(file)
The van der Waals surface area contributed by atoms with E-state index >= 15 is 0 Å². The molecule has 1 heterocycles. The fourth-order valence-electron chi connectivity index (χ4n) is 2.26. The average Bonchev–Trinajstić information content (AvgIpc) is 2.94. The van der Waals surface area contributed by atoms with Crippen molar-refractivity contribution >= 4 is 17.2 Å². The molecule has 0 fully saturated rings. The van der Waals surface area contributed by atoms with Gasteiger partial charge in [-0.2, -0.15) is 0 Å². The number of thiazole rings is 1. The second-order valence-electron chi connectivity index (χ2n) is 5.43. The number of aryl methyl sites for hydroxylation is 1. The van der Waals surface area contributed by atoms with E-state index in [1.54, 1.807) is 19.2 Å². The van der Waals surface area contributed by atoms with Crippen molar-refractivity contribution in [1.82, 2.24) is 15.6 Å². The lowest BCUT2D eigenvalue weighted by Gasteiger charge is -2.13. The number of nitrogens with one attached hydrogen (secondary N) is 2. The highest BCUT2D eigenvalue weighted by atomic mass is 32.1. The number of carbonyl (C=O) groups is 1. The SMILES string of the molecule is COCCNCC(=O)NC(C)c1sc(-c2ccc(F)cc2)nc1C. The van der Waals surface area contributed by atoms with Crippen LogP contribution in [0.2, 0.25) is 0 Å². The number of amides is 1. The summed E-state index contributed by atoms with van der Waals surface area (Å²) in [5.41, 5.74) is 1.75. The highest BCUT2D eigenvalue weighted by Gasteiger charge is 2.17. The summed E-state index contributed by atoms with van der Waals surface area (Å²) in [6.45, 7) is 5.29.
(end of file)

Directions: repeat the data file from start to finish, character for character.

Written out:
The van der Waals surface area contributed by atoms with E-state index >= 15 is 0 Å². The molecule has 1 heterocycles. The fourth-order valence-electron chi connectivity index (χ4n) is 2.26. The average Bonchev–Trinajstić information content (AvgIpc) is 2.94. The van der Waals surface area contributed by atoms with Crippen molar-refractivity contribution >= 4 is 17.2 Å². The molecule has 0 fully saturated rings. The van der Waals surface area contributed by atoms with Gasteiger partial charge in [-0.2, -0.15) is 0 Å². The number of thiazole rings is 1. The second-order valence-electron chi connectivity index (χ2n) is 5.43. The number of aryl methyl sites for hydroxylation is 1. The van der Waals surface area contributed by atoms with E-state index in [1.54, 1.807) is 19.2 Å². The van der Waals surface area contributed by atoms with Crippen molar-refractivity contribution in [1.82, 2.24) is 15.6 Å². The lowest BCUT2D eigenvalue weighted by Gasteiger charge is -2.13. The number of nitrogens with one attached hydrogen (secondary N) is 2. The highest BCUT2D eigenvalue weighted by atomic mass is 32.1. The number of carbonyl (C=O) groups is 1. The SMILES string of the molecule is COCCNCC(=O)NC(C)c1sc(-c2ccc(F)cc2)nc1C. The van der Waals surface area contributed by atoms with Crippen LogP contribution in [0.2, 0.25) is 0 Å². The number of amides is 1. The summed E-state index contributed by atoms with van der Waals surface area (Å²) in [5.41, 5.74) is 1.75. The highest BCUT2D eigenvalue weighted by Gasteiger charge is 2.17. The summed E-state index contributed by atoms with van der Waals surface area (Å²) in [6.45, 7) is 5.29.